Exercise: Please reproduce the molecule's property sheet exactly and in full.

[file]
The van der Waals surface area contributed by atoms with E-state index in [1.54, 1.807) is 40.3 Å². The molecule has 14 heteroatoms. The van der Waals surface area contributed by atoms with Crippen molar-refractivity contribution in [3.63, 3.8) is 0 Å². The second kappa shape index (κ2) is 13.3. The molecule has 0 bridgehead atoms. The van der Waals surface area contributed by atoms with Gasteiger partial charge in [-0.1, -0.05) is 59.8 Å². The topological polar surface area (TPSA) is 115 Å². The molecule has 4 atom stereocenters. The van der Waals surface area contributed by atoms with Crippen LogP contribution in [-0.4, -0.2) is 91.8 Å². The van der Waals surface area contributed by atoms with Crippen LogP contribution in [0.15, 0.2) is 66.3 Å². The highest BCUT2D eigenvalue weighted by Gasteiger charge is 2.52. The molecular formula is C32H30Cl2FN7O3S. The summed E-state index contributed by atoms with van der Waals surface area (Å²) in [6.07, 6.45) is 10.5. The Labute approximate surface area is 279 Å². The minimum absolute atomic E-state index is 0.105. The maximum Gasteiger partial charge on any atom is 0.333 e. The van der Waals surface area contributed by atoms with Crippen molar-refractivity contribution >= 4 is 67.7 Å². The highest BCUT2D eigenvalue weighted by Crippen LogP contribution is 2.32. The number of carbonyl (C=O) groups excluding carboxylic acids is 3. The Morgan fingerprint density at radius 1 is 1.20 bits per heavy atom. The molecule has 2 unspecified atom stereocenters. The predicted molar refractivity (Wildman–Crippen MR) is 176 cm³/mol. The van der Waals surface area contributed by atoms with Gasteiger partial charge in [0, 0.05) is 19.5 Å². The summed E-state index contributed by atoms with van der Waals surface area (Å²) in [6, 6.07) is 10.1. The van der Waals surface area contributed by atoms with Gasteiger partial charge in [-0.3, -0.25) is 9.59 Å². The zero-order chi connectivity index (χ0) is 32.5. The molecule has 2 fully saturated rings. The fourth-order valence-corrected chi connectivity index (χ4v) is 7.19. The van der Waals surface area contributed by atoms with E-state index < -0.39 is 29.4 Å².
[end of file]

The van der Waals surface area contributed by atoms with E-state index in [1.54, 1.807) is 40.3 Å². The molecule has 14 heteroatoms. The van der Waals surface area contributed by atoms with Crippen molar-refractivity contribution in [3.63, 3.8) is 0 Å². The second kappa shape index (κ2) is 13.3. The molecule has 0 bridgehead atoms. The van der Waals surface area contributed by atoms with Gasteiger partial charge in [-0.1, -0.05) is 59.8 Å². The topological polar surface area (TPSA) is 115 Å². The molecule has 4 atom stereocenters. The van der Waals surface area contributed by atoms with Crippen LogP contribution in [-0.4, -0.2) is 91.8 Å². The van der Waals surface area contributed by atoms with Crippen LogP contribution in [0.15, 0.2) is 66.3 Å². The highest BCUT2D eigenvalue weighted by Gasteiger charge is 2.52. The molecular formula is C32H30Cl2FN7O3S. The summed E-state index contributed by atoms with van der Waals surface area (Å²) in [6.07, 6.45) is 10.5. The Labute approximate surface area is 279 Å². The minimum absolute atomic E-state index is 0.105. The maximum Gasteiger partial charge on any atom is 0.333 e. The van der Waals surface area contributed by atoms with Crippen molar-refractivity contribution >= 4 is 67.7 Å². The highest BCUT2D eigenvalue weighted by Crippen LogP contribution is 2.32. The number of carbonyl (C=O) groups excluding carboxylic acids is 3. The Morgan fingerprint density at radius 1 is 1.20 bits per heavy atom. The molecule has 2 unspecified atom stereocenters. The predicted molar refractivity (Wildman–Crippen MR) is 176 cm³/mol. The van der Waals surface area contributed by atoms with Gasteiger partial charge in [0, 0.05) is 19.5 Å². The summed E-state index contributed by atoms with van der Waals surface area (Å²) in [6, 6.07) is 10.1. The van der Waals surface area contributed by atoms with Gasteiger partial charge in [-0.3, -0.25) is 9.59 Å². The zero-order chi connectivity index (χ0) is 32.5. The molecule has 2 fully saturated rings. The fourth-order valence-corrected chi connectivity index (χ4v) is 7.19. The van der Waals surface area contributed by atoms with E-state index < -0.39 is 29.4 Å².